Your Comfort Is My Silence

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Your Comfort Is My Silence“, by Barbara Kruger

With “calls for restrictions on Internet anonymity growing” (and rebellion against real names policies also growing), I am hoping there will be more conversation about who is actually silenced in online interactions and why.

I was thinking about Kathy Sierra the other day, whose excellent blog Creating Passionate Users never did return after she was harassed and received death threats coupled with the publication of her address and social security number.

People using “fake names” made those death threats — but people using pseudonyms don’t have a monopoly on harassing people. And this list of people who are most harmed by real name policies is just as much a list of those who are most vulnerable to online harassment and intimidation.  Suppressing pseudonyms is mostly just another way to silence people, maybe especially people who have been harassed.

But maybe there are other possibilities. Sierra’s harassment started on a site that refused to shut down users who were harassing her.  And the site’s culture strongly supported bullying. And maybe the users who made death threats could have been identified by the site owners.

Or maybe not. But there is a difference between forcing everyone to use legal names, and revealing information about someone when they make death threats against someone else.

Corporate real names policies aren’t really about protecting vulnerable people’s identities or interests; they’re about protecting corporate interests. But in addition to supporting the use of pseudonyms, are there other ways to encourage respectful interaction and reduce harms to people who might otherwise be silenced?

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Re-Civilize Yourself

Nivea pulled this ad recently, after it got attention for being racist.

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The message couldn’t be clearer: natural hair on a black man isn’t a style preference or a nod to afrocentrism—it’s straight-up uncivilized… Although Nivea has several other ads with the words “Look like you give a damn,” and one where a white guy is holding a long-haired mask, none of them mention anything about civilization.
(from Good Culture)

A post at racialicious delves deeper into which people/practices are considered “classy, refined, and aspirational,” and who defines civility v. incivility.  Which makes me think of the concerns various online gatekeepers have expressed about incivility and naming practices… What is this incivility thing exactly, that requires the domestication of the Inappropriately Named?

If you’re a cool and smart and civilized person (read: someone whose experiences are already visible and normalized all over the place), you shouldn’t have a problem with using your real name, right? It’s not like you’re gonna go around flashing gang signs on your MySpace page! Or if you did, it would obviously be ironic. (Seriously, MySpace? What kind of losers use MySpace?*).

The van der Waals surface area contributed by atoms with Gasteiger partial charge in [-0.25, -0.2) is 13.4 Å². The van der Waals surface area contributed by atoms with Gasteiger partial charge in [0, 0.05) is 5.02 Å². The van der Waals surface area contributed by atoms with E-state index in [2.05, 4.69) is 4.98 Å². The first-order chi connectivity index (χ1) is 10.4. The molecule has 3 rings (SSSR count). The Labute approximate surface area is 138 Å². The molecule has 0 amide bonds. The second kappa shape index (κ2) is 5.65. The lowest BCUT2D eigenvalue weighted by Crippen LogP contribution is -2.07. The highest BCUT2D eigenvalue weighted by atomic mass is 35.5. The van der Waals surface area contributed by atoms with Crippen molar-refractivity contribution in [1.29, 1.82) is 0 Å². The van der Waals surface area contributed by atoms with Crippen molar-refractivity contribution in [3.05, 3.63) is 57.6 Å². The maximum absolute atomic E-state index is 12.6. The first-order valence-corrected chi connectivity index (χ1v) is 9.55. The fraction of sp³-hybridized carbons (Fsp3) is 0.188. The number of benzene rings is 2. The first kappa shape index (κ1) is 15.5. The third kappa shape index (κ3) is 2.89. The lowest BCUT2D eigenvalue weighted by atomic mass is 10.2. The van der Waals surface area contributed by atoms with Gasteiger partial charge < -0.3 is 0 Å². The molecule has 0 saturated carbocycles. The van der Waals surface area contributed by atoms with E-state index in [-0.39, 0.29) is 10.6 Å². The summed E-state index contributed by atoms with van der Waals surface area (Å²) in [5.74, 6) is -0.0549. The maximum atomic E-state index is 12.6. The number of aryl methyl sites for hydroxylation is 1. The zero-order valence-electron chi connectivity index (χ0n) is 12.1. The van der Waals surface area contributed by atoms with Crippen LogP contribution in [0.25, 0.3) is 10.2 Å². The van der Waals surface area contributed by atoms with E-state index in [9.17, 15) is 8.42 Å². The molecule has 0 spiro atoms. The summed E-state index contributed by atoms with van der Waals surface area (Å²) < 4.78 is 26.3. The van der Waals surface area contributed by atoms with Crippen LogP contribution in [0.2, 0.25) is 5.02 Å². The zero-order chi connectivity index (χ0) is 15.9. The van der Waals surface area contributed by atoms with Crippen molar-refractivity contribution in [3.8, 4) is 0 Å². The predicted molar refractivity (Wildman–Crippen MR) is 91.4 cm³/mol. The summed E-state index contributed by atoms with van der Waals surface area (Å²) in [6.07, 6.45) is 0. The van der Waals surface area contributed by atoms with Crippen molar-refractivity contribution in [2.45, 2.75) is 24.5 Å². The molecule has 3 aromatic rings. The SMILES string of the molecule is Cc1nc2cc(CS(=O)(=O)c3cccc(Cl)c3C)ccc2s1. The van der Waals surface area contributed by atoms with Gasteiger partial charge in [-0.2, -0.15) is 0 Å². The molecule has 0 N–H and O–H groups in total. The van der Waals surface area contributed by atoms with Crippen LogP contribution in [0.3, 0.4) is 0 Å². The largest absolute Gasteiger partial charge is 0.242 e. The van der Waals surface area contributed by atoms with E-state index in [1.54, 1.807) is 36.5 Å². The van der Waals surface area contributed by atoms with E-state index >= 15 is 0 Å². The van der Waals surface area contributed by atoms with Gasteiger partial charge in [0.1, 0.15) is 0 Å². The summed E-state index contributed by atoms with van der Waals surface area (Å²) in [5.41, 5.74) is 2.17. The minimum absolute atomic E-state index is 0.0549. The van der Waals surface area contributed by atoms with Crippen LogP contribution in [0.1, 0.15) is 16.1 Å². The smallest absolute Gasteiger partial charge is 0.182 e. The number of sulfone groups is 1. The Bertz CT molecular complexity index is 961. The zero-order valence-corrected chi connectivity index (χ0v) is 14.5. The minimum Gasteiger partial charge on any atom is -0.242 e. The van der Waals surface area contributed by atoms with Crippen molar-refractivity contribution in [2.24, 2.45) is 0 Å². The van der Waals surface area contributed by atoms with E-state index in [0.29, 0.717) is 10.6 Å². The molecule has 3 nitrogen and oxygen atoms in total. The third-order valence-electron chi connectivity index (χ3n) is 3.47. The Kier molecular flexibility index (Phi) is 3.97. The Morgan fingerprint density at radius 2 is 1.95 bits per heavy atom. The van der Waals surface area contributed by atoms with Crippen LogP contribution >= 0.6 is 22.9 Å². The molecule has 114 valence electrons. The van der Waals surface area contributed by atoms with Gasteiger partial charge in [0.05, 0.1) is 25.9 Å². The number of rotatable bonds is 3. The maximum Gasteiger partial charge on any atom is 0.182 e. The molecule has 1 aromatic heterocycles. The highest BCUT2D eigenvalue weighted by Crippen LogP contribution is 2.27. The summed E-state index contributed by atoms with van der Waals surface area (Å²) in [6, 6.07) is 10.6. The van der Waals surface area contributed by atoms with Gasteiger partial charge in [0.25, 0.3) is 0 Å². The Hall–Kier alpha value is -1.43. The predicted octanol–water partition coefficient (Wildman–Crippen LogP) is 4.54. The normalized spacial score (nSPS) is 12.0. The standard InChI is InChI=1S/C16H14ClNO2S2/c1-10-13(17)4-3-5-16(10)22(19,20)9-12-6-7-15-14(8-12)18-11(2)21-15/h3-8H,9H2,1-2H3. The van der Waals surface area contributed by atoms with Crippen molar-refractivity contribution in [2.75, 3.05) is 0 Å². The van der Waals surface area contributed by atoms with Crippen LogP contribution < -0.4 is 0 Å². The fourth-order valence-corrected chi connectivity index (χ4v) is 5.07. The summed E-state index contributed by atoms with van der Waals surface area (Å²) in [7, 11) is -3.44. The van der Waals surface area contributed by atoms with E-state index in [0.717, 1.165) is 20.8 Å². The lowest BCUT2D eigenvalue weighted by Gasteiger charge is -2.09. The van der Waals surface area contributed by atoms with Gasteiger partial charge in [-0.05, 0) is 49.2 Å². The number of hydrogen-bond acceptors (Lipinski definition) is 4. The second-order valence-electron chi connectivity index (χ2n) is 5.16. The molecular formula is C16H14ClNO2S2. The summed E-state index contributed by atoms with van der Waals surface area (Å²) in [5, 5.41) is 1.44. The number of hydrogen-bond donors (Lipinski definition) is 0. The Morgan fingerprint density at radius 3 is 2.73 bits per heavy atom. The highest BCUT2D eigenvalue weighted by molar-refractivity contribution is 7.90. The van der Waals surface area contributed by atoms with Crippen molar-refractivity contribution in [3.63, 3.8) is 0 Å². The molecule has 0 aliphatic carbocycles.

danah boyd writes:

Years ago, I received a phone call from an Ivy League college admissions officer who wanted to accept a young black man from South Central in LA into their college; the student had written an application about how he wanted to leave behind the gang-ridden community he came from, but the admissions officers had found his MySpace which was filled with gang insignia. The question that was asked of me was “Why would he lie to us when we can tell the truth online?” Knowing that community, I was fairly certain that he was being honest with the college; he was also doing what it took to keep himself alive in his community. If he had used a pseudonym, the college wouldn’t have been able to get data out of context about him and inappropriately judge him. But they didn’t. They thought that their frame mattered most.

Maybe some people feel relatively comfortable with being transparent online because they are kind of more entitled to their opinions? That, and no one’s actually requiring them to be transparent about things like, say, how G+’s naming policies are enforced. According to the NYT:

…the Internet would probably be more civilized if contributors to online discussions had to use their real names. Some people might even start to use spell check and proper punctuation.

Civilize the natives! Proper punctuation! It’s for their own good!

Which, to be fair, isn’t the NYT’s takeaway — and thinking about ways to encourage respectful online interaction is valuable. But when there’s little acknowledgment of people whose experiences aren’t normalized all the time, this real names stuff is pretty patronizing. People like Eric Schmidt know what’s best for us:

The internet would be better if we had an accurate notion that you were a real person as opposed to a dog, or a fake person, or a spammer.

Really? ‘Cause I think the internet is better with secret dogs on Twitter.

* A lot of young people from poor neighborhoods in the East Bay seem to use MySpace, which, interestingly, has a pretty strong pseudonym tradition.
** Not that there aren’t other reasons why someone would be more comfortable, or interested in, being transparent.